Build your Own Enclosure
Back in November I posted an article about the PLC Trainer Kits that I had created for people to wire their own PLC. I mentioned that the plastic boxes I was using didn’t travel well, and that the one I had shipped to Massachusetts for Shawn Tierney had broken in shipping. I redesigned the enclosure as a build-it-yourself kit, making it sturdier and allowing it to be shipped flat, saving shipping costs and creating yet another project for people to work on.
The enclosure has an extrusion frame and an ABS backplane that can be tapped to mount components on. The backplane is pre-tapped for mounting din-rail, but for larger rack-based PLCs I wanted to allow the user to place components as desired.
I am now writing the instructions for building the enclosure. I ordered enough components to build two small and two large enclosures and sent Shawn one of the small kits to replace the one that broke. I build the large kit for practice, and as I mentioned last week I am using it in my new machine vision lab. I just finished building the remaining smaller one (parts shown above) and will probably keep it as a demo.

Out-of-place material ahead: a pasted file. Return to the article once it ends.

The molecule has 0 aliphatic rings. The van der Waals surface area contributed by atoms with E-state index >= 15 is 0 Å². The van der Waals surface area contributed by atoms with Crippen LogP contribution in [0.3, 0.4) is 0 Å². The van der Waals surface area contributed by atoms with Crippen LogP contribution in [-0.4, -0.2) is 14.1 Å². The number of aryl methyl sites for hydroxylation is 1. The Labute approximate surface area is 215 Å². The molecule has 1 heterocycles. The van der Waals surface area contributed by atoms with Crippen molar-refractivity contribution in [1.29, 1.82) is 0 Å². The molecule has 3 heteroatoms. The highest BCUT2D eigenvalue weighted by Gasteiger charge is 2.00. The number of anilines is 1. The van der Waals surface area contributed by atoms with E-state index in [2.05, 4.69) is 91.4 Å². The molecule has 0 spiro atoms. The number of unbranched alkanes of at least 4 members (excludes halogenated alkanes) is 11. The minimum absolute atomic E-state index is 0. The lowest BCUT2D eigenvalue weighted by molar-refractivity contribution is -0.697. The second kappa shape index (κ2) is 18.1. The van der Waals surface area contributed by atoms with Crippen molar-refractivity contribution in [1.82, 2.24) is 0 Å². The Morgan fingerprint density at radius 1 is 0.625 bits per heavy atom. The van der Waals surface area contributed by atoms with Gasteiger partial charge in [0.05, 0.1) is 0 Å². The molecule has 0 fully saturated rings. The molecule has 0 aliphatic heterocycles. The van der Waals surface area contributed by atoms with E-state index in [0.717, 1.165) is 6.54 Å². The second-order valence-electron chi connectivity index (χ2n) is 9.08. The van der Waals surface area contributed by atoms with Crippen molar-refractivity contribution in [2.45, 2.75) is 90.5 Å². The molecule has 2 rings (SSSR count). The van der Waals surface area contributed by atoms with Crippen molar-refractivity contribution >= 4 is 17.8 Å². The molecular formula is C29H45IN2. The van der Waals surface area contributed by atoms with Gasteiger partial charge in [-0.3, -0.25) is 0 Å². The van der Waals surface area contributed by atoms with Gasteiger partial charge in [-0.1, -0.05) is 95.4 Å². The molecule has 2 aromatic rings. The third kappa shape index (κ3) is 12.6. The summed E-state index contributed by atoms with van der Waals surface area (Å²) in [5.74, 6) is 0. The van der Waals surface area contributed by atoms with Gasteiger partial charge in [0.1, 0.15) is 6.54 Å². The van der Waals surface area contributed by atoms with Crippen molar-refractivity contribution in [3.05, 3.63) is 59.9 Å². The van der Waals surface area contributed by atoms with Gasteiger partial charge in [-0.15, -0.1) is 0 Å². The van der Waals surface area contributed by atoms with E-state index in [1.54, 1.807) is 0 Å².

I’d say it took me an hour or two to build the enclosure, but I took pictures of every step for the documentation. The picture above shows the two different sizes assembled.
So now the enclosure and the kit with all the wiring components are kind of separate items. My thought is that some people may just want the enclosure box to mount other things in, such as valve banks or non-PLC automation components. As I mentioned, I used the larger enclosure for my machine vision lab.
This design has just kind of evolved out of necessity; I built my Fischertechnik simulation trainers for my own use and to sell as trainers, then the trainer kits evolved because Shawn mentioned people had asked him for a kit that people could put their own PLC in. Then the enclosure evolved because of shipping. Its turned into a pretty cool accessory, the mesh on the sides allows air hoses and cables to be routed without putting fittings in the sides, and as I mentioned its shipped flat so it takes up less space for storage.
What I don’t know is, will people buy it? Do you see a need for something like this? Have you ever seen a build it yourself enclosure for automation components? It is certainly not a NEMA box and won’t keep water out… but for trainers it costs a bit less than a metal enclosure and already has all the holes drilled for components… I eagerly await your comments…